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dying arts? NAH!



Just another voice to chime in with Beth Lee. I think, from personal
observation (which I will admit is incomplete and certainly biased) that
calligraphy is alive and very well indeed--and not, as Peter suggested,
just at the upper levels.

The Cyberscribes listserve is at least as active as this one, with some
600 subscribers, many of whom are apparently relative newcomers to the
field. Our guild has "newbies"  as well as oldtimers, and newbies keep
coming to the adult ed classes that many of us teach. For the past
what--15 years?--there has been an annual week-long lettering arts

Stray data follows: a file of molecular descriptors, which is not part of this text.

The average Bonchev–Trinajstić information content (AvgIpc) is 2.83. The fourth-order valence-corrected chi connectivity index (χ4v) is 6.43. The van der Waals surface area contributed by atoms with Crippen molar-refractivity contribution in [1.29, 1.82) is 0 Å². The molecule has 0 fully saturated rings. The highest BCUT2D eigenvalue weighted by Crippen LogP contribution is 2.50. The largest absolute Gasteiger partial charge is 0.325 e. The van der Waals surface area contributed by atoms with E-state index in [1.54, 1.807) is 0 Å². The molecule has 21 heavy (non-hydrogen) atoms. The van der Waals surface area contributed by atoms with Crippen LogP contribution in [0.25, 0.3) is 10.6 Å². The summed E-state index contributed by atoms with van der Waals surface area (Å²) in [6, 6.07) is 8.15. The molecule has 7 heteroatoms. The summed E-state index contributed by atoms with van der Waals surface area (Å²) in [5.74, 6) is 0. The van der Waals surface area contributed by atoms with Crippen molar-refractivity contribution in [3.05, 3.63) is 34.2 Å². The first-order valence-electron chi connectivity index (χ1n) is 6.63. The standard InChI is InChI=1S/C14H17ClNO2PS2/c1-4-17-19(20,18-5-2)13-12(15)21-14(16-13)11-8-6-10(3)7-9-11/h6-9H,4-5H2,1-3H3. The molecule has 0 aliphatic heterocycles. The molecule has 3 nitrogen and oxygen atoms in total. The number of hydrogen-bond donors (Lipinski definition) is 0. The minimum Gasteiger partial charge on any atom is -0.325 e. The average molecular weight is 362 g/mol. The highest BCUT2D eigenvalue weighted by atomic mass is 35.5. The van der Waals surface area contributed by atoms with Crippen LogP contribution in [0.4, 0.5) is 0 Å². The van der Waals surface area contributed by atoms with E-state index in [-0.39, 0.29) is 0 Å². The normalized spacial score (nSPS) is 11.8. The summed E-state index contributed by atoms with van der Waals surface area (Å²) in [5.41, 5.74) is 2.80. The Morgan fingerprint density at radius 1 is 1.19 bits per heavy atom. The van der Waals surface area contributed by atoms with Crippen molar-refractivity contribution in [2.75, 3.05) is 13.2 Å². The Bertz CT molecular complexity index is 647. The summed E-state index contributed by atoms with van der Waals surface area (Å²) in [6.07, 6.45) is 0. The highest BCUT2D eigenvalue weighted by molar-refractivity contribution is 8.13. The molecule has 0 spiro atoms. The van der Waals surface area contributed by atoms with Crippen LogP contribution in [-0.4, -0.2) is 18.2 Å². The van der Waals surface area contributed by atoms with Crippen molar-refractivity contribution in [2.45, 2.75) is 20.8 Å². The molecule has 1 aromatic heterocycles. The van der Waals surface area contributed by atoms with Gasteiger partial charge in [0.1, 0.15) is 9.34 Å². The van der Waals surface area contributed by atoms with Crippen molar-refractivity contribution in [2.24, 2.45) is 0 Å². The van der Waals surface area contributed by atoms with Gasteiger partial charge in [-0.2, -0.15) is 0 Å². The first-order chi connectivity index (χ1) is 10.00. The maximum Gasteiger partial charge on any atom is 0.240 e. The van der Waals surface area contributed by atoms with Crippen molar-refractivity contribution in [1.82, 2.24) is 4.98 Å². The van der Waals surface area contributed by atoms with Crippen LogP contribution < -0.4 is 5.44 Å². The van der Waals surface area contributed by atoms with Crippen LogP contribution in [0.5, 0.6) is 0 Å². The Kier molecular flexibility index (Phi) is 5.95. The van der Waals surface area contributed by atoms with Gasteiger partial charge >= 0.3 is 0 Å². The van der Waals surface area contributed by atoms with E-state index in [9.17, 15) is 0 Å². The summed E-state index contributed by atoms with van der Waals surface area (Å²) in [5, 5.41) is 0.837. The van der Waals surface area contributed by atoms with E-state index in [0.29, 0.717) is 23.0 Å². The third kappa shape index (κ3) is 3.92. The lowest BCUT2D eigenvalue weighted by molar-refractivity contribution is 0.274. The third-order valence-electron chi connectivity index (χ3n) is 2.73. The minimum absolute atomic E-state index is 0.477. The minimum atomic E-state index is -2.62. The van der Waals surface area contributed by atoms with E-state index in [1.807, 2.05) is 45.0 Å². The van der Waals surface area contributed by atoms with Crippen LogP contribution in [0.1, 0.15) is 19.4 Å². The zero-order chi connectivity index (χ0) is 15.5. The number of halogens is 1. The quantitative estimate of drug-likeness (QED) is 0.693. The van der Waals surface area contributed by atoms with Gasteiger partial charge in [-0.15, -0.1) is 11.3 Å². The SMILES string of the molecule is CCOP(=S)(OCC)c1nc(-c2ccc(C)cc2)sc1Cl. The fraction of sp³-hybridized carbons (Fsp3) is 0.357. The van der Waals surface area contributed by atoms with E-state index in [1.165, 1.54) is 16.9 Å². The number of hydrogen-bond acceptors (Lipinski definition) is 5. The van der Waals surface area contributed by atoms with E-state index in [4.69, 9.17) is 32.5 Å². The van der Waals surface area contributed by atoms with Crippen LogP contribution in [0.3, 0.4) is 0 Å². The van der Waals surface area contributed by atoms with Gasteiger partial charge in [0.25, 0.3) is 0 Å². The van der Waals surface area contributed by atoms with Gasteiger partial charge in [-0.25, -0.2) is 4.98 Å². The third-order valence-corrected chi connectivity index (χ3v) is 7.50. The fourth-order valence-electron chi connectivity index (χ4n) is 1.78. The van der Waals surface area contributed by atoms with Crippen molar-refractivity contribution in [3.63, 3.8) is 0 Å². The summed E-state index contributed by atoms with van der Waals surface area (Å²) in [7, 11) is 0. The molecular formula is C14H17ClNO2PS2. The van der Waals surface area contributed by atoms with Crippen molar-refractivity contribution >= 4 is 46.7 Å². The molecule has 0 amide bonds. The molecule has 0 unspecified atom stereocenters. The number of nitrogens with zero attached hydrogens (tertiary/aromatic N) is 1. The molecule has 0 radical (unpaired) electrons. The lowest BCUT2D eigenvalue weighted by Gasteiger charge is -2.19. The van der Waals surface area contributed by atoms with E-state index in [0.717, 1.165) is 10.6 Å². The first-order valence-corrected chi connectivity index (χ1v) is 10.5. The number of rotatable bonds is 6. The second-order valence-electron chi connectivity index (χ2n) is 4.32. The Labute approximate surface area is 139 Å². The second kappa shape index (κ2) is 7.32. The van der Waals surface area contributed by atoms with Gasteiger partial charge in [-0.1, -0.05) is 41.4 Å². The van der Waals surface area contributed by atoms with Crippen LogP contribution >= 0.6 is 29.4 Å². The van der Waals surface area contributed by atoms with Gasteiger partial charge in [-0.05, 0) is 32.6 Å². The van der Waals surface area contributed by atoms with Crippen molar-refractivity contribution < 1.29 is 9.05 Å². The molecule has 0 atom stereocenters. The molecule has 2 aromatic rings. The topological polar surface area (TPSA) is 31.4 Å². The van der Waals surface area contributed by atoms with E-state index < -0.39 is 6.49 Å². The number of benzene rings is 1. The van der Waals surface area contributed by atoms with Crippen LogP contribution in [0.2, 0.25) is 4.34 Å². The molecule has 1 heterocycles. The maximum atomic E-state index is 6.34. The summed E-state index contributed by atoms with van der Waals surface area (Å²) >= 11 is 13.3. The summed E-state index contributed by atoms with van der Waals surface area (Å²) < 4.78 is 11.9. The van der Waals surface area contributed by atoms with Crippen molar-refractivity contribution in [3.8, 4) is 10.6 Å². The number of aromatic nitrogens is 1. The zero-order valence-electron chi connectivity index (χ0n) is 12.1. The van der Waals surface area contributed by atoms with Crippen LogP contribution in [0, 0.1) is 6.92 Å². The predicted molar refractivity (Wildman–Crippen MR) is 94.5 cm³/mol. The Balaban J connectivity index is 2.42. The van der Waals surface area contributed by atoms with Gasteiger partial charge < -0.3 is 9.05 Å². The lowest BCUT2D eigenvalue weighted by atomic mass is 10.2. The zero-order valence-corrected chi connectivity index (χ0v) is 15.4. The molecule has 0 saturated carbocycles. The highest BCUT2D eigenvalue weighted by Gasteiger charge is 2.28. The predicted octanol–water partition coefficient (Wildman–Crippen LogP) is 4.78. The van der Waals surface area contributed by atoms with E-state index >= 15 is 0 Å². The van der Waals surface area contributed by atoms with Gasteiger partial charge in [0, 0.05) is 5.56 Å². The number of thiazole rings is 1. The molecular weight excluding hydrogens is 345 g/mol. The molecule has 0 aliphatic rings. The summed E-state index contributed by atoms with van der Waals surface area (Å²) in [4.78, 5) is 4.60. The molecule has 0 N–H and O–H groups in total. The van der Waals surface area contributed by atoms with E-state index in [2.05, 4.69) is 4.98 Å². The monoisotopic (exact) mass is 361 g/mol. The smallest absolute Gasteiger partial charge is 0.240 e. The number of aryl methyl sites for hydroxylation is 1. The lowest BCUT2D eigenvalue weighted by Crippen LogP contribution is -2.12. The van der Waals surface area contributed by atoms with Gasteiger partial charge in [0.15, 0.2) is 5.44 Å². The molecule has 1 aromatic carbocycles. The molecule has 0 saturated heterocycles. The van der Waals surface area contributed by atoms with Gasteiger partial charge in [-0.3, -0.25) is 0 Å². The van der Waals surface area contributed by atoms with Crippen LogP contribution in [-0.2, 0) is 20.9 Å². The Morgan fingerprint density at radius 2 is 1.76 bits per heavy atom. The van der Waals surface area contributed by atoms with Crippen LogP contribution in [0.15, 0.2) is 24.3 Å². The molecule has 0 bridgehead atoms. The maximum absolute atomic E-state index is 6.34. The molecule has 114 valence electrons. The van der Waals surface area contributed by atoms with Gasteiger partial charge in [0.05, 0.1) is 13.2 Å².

conference. They've been growing in popularity as word spreads; this
year there were not one but TWO conferences! In addition, there are many
opportunities for extended study--Camp Cheerio, Lake Louise Letters,
Ghost Ranch, Reggie Ezell's year-long course, John Stevens' six-month
course, correspondence courses by Ingmire and others; tours/study groups
led by Paul Shaw, Mark Van Stone and others.

One of the nice synergies that seems to be occurring is that the equally
lively fields of book arts, crafts, papermaking and other related areas
are helping to feed interest in calligraphy, and vice versa. A lot of
people are finding pleasure and fulfillment in doing "hand work"--and
are finding support and information to expand their horizons about what
that might mean.

And what a great thing that is for all of us!

Betty Steckman

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